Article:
POST WRITTEN BY: Maria Dollas (’16), J.D. Pace Law School
Often, there are no witnesses to a crime other than the victim. Given the stress and state of the victim the question arises whether such conditions affect this lone witness’s ability to accurately recall the assailant. Things become more muddied when the police apprehend an assailant (not necessarily THE assailant who committed the crime in question) and the police proceed to do more than to merely present the alleged assailant to the victim.
In a 3-1 majority the Appellate Division Second Department recently held that the use of showup identification by police was unduly suggestive and that the victim’s identification testimony should have been suppressed. People v. James, ___ N.Y.S.3d ___ 2015 N.Y. Slip Op. 03864 (App. Div. 2d Dep’t May 6, 2015).
The discrepancy in the attributes of the person the victim described and the person actually caught were significant: they varied in age, height, and attire. The victim described her assailant as about 20 years old, 6 feet tall, wearing a brown and white striped shirt. The person apprehended by police was 13 years older and 4 inches shorter. A striped shirt of a different color combination, in this case a red-and-blue striped shirt was found near a parked vehicle and not on his person. Nonetheless, the police presented the person apprehended in handcuffs to the victim. That alone might have signaled guilt. It was particularly suspicious since the person arrested was walking shirtless in the area.
Still, the victim was not able to identify her assailant. It was only when the police purposely placed the miscolored striped shirt across the defendant’s chest that that the victim conceded that he was her assailant. The victim did not request the shirt to be placed upon the apprehended individual. Initially, she could not and did not identify him. It was only after the police officer took active steps that the victim said he was the one.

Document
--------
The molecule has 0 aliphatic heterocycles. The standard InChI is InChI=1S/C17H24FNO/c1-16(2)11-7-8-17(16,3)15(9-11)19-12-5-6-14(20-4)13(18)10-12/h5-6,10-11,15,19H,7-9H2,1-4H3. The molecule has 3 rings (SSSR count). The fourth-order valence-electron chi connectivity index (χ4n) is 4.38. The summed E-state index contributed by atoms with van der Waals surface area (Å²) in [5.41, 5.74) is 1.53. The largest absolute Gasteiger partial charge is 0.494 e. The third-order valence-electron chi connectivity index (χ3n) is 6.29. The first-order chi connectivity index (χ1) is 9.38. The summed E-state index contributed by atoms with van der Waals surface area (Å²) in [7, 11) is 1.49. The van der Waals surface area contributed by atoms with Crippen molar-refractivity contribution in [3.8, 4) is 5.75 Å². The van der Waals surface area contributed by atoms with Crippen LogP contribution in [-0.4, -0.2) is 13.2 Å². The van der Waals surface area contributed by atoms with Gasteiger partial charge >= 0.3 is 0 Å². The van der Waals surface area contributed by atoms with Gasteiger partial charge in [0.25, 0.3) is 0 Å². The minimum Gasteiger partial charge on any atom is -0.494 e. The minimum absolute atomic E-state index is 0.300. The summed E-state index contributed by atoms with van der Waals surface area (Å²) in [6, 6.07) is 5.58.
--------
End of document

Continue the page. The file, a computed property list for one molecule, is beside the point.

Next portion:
There is no doubt that the crime was committed. There is however doubt as to the reasonableness of the police tactics in presenting the apprehended individual to the victim. Showups and other identification procedures are not to be so unduly suggestive as to violate due process. The primary evil to be avoided is a “very substantial likelihood of irreparable misidentification.” Simmons v. United States, 390 U.S. 377, 384 (1968).
The law is not concerned with the number of witnesses but rather with the quality of the identification given. Even a slight deviation from permitting the victim to objectively determine whether the person presented to her as the assailant taints the process. The circumstances in this case are not free from coaxing the victim even so slightly as to whether the right shirt and therefore the right person is in custody.
Additionally, the identification here may have been a cross-racial one: the assailant was described as a light skinned black male, the victim was only described as a 22 year old female and her skin color was not noted. Ordinary human experience indicates that some people have greater difficulty in identifying members of a different race than they do in identifying members of their own race. See Gary L. Wells & Elizabth A. Olson, The Other-Race Effect in Eyewitness Identification: What Do We Do About It?, 7 Psychol., Pub. Pol’y & L. 230 (2001). Here, an already challenging identification may have been even more problematic by irresponsible police tactics.
The people’s burden is not only to prove beyond a reasonable doubt that a crime was committed but justice requires that the defendant is indeed the person who committed the crime. One person wrongly identified is one person too many whose liberty and life may be irrevocably altered because of the procedural missteps of others. Misidentification and its consequences can also happen to you and me.
- Andrew Denney, New Trial Ordered for Judge’s Failure to Suppress ‘Showup’ Identification Evidence in Robbery, NYLJ 1 (May 14, 2015) (access requires subscription to NYLJ).
- People v. James, ___ N.Y.S.3d ___ 2015 N.Y. Slip Op. 03864 (App. Div. 2d Dep’t May 6, 2015).
- Gary L. Wells & Elizabth A. Olson, The Other-Race Effect in Eyewitness Identification: What Do We Do About It?, 7 Psychol., Pub. Pol’y & L. 230 (2001).
- Simmons v. United States, 390 U.S. 377, 384 (1968).